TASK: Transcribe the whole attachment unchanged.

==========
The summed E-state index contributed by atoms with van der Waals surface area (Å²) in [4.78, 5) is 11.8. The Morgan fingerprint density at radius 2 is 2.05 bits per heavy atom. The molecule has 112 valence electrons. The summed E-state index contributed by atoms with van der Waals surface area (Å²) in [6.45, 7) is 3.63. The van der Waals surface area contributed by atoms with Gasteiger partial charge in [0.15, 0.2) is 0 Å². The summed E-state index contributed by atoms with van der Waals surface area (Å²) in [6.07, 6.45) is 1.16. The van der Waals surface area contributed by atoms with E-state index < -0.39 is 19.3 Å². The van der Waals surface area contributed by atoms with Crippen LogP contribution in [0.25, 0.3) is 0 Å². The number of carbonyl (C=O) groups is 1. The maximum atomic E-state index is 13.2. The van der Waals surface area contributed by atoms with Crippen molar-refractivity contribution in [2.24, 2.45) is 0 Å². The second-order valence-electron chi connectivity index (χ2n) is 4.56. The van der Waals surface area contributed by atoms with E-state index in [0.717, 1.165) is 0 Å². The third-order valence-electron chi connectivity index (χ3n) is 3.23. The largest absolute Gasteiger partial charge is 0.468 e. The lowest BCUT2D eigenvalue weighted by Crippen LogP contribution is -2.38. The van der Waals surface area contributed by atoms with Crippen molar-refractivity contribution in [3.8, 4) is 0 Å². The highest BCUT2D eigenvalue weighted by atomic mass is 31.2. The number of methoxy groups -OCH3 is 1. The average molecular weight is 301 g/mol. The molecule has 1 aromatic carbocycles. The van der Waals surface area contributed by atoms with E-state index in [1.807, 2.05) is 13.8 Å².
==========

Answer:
The summed E-state index contributed by atoms with van der Waals surface area (Å²) in [4.78, 5) is 11.8. The Morgan fingerprint density at radius 2 is 2.05 bits per heavy atom. The molecule has 112 valence electrons. The summed E-state index contributed by atoms with van der Waals surface area (Å²) in [6.45, 7) is 3.63. The van der Waals surface area contributed by atoms with Gasteiger partial charge in [0.15, 0.2) is 0 Å². The summed E-state index contributed by atoms with van der Waals surface area (Å²) in [6.07, 6.45) is 1.16. The van der Waals surface area contributed by atoms with E-state index < -0.39 is 19.3 Å². The van der Waals surface area contributed by atoms with Crippen LogP contribution in [0.25, 0.3) is 0 Å². The number of carbonyl (C=O) groups is 1. The maximum atomic E-state index is 13.2. The van der Waals surface area contributed by atoms with Crippen molar-refractivity contribution in [2.24, 2.45) is 0 Å². The second-order valence-electron chi connectivity index (χ2n) is 4.56. The van der Waals surface area contributed by atoms with E-state index in [0.717, 1.165) is 0 Å². The third-order valence-electron chi connectivity index (χ3n) is 3.23. The largest absolute Gasteiger partial charge is 0.468 e. The lowest BCUT2D eigenvalue weighted by Crippen LogP contribution is -2.38. The van der Waals surface area contributed by atoms with Crippen molar-refractivity contribution in [3.8, 4) is 0 Å². The highest BCUT2D eigenvalue weighted by atomic mass is 31.2. The number of methoxy groups -OCH3 is 1. The average molecular weight is 301 g/mol. The molecule has 1 aromatic carbocycles. The van der Waals surface area contributed by atoms with E-state index in [1.807, 2.05) is 13.8 Å².